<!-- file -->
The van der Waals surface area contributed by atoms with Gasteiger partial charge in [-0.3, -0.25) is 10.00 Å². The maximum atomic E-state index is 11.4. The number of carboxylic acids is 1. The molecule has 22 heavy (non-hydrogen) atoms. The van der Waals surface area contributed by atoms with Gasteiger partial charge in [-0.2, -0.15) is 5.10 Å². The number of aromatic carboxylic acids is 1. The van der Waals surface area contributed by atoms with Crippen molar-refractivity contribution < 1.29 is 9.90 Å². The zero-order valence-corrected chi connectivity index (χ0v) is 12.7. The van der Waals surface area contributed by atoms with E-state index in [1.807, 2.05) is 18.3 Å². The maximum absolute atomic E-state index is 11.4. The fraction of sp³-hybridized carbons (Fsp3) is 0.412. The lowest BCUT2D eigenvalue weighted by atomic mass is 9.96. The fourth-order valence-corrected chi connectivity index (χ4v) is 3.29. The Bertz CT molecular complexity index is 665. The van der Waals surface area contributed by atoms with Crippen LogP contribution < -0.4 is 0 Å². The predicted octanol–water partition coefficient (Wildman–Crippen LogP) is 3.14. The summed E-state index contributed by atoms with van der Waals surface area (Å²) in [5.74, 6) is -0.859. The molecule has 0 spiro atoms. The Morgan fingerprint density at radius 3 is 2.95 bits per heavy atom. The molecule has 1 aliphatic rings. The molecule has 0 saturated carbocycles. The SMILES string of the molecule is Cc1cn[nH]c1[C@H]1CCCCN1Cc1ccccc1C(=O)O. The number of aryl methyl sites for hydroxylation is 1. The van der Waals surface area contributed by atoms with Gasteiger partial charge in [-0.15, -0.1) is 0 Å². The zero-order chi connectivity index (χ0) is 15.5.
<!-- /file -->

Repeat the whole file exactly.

The van der Waals surface area contributed by atoms with Gasteiger partial charge in [-0.3, -0.25) is 10.00 Å². The maximum atomic E-state index is 11.4. The number of carboxylic acids is 1. The molecule has 22 heavy (non-hydrogen) atoms. The van der Waals surface area contributed by atoms with Gasteiger partial charge in [-0.2, -0.15) is 5.10 Å². The number of aromatic carboxylic acids is 1. The van der Waals surface area contributed by atoms with Crippen molar-refractivity contribution < 1.29 is 9.90 Å². The zero-order valence-corrected chi connectivity index (χ0v) is 12.7. The van der Waals surface area contributed by atoms with E-state index in [1.807, 2.05) is 18.3 Å². The maximum absolute atomic E-state index is 11.4. The fraction of sp³-hybridized carbons (Fsp3) is 0.412. The lowest BCUT2D eigenvalue weighted by atomic mass is 9.96. The fourth-order valence-corrected chi connectivity index (χ4v) is 3.29. The Bertz CT molecular complexity index is 665. The van der Waals surface area contributed by atoms with Crippen LogP contribution < -0.4 is 0 Å². The predicted octanol–water partition coefficient (Wildman–Crippen LogP) is 3.14. The summed E-state index contributed by atoms with van der Waals surface area (Å²) in [5.74, 6) is -0.859. The molecule has 0 spiro atoms. The Morgan fingerprint density at radius 3 is 2.95 bits per heavy atom. The molecule has 1 aliphatic rings. The molecule has 0 saturated carbocycles. The SMILES string of the molecule is Cc1cn[nH]c1[C@H]1CCCCN1Cc1ccccc1C(=O)O. The number of aryl methyl sites for hydroxylation is 1. The van der Waals surface area contributed by atoms with Gasteiger partial charge in [-0.15, -0.1) is 0 Å². The zero-order chi connectivity index (χ0) is 15.5.